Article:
"Every hour the enemy pushes closer."
Christopher Nolan, regardless of your opinion on him, is certainly an auteur director. He is one of the few modern directors that has been able to take his own unique vision and apply it to every movie he has made, even as the scale and budget continues to escalate that vision that defines Nolan as a filmmaker continues to shine through, with ‘The Dark Knight’ and ‘Inception’ standing as some of the finest examples of auteur filmmaking on a blockbuster scale in recent memory. So given that ‘Dunkirk’ marks a departure from the genres he has played in before, it’s understandable that one would expect a less distinguished brand of Nolan.
Depicting the evacuation of over 300,000 soldiers from the beaches of Dunkirk from three different perspectives. A week on the land as soldiers struggle to stay alive and find a source of rescue, a day at sea as the captain of a small sailing boat (Mark Rylance) makes his way across the channel, and an hour in the air as a pilot (Tom Hardy) engages in deadly duels with the enemy.
I will say if you go into ‘Dunkirk’ expecting a standard, linear war movie with structure, catharsis and contrived character arcs then you are likely to be disappointed. IN fact you’ll probably be as disappointed as you would be if you were expecting the same thing from Terrance Malick’s ‘The Thin Red Line’ as that is the movie Nolan’s ‘Dunkirk’ most frequently reminded me of. Nolan does not seem interested in portraying forced melodrama, ‘Dunkirk’ seems intent upon capturing something deeper, the broad and existential weight of war. The constant state of suspense, confusion, frustration and the all-consuming sense of dread that accompanies them. It’s the kind of movie which I can understand anyone disliking, but in my personal opinion just might be a masterpiece.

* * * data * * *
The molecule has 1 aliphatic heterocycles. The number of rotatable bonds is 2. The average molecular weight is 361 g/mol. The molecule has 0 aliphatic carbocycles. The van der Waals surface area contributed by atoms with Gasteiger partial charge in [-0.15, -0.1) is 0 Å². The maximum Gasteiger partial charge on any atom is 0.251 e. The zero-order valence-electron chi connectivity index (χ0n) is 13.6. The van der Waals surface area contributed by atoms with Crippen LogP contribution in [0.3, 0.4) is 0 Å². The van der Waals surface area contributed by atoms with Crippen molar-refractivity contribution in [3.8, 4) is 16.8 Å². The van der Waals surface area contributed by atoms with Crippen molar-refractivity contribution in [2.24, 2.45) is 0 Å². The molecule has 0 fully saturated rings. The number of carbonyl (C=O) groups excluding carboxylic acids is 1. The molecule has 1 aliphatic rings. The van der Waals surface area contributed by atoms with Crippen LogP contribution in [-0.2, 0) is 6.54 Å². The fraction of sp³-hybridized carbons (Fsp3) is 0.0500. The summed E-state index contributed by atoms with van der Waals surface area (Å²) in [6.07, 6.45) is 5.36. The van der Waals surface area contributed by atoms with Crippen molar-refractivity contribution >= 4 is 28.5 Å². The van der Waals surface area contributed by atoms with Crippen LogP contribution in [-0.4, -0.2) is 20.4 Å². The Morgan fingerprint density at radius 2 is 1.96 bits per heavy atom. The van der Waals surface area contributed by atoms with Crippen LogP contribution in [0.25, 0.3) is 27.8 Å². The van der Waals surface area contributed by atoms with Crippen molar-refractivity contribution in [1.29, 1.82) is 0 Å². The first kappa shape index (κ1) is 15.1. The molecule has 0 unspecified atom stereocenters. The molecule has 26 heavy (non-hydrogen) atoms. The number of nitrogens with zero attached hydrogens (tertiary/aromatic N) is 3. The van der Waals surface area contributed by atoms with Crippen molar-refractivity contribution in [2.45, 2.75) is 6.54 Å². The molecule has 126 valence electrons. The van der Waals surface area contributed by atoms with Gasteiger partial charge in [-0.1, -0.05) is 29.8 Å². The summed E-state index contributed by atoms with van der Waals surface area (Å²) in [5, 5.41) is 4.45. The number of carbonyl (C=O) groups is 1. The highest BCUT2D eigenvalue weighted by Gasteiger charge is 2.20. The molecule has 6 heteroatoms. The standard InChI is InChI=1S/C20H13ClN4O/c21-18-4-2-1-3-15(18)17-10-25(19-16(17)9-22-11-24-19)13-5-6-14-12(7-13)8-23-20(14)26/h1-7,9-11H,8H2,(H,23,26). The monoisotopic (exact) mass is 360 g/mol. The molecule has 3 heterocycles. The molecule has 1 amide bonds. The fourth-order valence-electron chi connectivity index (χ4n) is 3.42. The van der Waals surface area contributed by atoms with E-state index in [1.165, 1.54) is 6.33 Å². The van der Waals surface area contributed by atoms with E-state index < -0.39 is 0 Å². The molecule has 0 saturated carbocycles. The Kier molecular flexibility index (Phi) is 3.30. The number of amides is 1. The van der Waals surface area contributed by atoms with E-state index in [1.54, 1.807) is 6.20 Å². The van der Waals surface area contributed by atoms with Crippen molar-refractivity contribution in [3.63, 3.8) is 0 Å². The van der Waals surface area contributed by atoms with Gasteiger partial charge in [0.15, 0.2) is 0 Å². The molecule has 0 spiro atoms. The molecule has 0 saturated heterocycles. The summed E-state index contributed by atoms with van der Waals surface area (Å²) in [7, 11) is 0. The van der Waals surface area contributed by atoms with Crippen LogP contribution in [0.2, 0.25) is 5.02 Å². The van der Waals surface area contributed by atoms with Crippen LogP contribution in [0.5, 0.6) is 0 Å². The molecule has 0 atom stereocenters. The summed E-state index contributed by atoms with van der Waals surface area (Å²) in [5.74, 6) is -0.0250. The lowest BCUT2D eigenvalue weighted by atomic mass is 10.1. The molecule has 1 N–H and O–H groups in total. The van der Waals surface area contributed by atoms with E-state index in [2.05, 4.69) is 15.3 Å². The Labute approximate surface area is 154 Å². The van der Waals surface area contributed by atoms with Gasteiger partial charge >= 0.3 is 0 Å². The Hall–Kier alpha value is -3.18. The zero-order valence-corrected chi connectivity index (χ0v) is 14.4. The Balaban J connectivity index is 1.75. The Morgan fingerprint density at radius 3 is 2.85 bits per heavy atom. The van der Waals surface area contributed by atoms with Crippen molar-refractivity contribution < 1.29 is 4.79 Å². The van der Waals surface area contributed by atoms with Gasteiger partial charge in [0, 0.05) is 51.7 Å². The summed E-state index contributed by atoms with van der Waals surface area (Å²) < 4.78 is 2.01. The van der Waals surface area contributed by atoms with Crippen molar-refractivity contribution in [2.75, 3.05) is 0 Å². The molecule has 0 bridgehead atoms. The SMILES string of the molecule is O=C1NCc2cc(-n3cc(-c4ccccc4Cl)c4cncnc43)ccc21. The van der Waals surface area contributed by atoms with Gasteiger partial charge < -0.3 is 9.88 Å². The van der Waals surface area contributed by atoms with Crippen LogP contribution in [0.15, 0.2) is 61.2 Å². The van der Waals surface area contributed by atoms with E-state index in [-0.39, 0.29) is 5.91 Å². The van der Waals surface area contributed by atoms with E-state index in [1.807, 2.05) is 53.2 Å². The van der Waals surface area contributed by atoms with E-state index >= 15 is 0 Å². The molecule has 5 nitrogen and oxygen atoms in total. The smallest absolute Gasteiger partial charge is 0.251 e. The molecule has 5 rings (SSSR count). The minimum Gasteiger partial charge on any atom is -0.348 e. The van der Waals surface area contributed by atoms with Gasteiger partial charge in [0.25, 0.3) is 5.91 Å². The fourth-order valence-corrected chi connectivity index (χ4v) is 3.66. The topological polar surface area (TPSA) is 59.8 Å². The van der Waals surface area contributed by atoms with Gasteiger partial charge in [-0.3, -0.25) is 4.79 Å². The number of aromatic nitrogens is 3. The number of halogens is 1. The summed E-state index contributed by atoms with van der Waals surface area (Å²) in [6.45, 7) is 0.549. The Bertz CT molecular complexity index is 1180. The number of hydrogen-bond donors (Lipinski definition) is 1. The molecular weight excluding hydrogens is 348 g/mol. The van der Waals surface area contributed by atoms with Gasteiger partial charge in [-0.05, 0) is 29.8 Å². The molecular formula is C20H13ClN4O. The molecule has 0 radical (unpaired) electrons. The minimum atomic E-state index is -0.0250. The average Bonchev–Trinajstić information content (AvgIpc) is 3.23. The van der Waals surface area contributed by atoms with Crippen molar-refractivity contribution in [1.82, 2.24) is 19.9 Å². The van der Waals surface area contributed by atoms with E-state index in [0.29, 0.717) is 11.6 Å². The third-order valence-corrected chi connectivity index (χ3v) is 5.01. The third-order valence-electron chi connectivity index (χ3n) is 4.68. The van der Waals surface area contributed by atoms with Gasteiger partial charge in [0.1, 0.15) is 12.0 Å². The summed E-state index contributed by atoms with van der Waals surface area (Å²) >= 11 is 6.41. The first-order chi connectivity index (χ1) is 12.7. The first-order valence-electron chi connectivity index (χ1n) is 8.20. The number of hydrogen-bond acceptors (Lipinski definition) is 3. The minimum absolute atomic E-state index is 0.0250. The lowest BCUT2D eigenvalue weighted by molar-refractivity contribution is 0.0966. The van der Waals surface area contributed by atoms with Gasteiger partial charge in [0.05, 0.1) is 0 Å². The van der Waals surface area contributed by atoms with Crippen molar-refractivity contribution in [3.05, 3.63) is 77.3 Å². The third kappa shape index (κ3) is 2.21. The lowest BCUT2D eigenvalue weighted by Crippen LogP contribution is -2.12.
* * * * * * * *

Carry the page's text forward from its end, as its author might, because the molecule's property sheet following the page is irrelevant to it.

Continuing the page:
One of the most striking aspects of the movie was its ability to tell its story on a visual level. The way Nolan uses his environments and compositions to evoke such heavy emotional beats felt reminiscent of something that came from the era of silent cinema, a feeling that is made all the more prevalent by the long stretches of the film that are not punctuated with dialogue. Few directors working today seem to revel in the cinematic qualities of their stories quite like Nolan. His expansive shots and sweeping camera movements never fail to create a sense of awe, thereby further drawing the audience into the sheer scale of what these men faced on those beaches in 1940. But what makes this all the more amazing is how a majority of these images revolve around the same locations, but each time Nolan seems to introduce a new visual element that furthers the experience. It conveys the frustration of being stranded on the same stretch of beach for a prolonged amount of time, but also the chaos that surrounds the situation.
When I say that the film is completely lacking in structure it probably sounds like a criticism. But Nolan’s method of weaving each interconnected plot line, in a way that compresses or elongates time in favour of drawing an emotional response from the viewer. It’s an impressive feat of structure that completely immerses the viewer within the world around them. We feel each moment of tension at the same time, as we do with the triumphs. Sometimes there’s a symmetrical purpose to crossing the stories, as two characters from different perspectives try to avoid drowning Nolan intercuts the two scenes together to create a heightened awareness of each man’s peril. By weaving the three stories, which all feel equally involving and intriguing, together ‘Dunkirk’ becomes a cacophony of tension that refuses to let up until the final few minutes.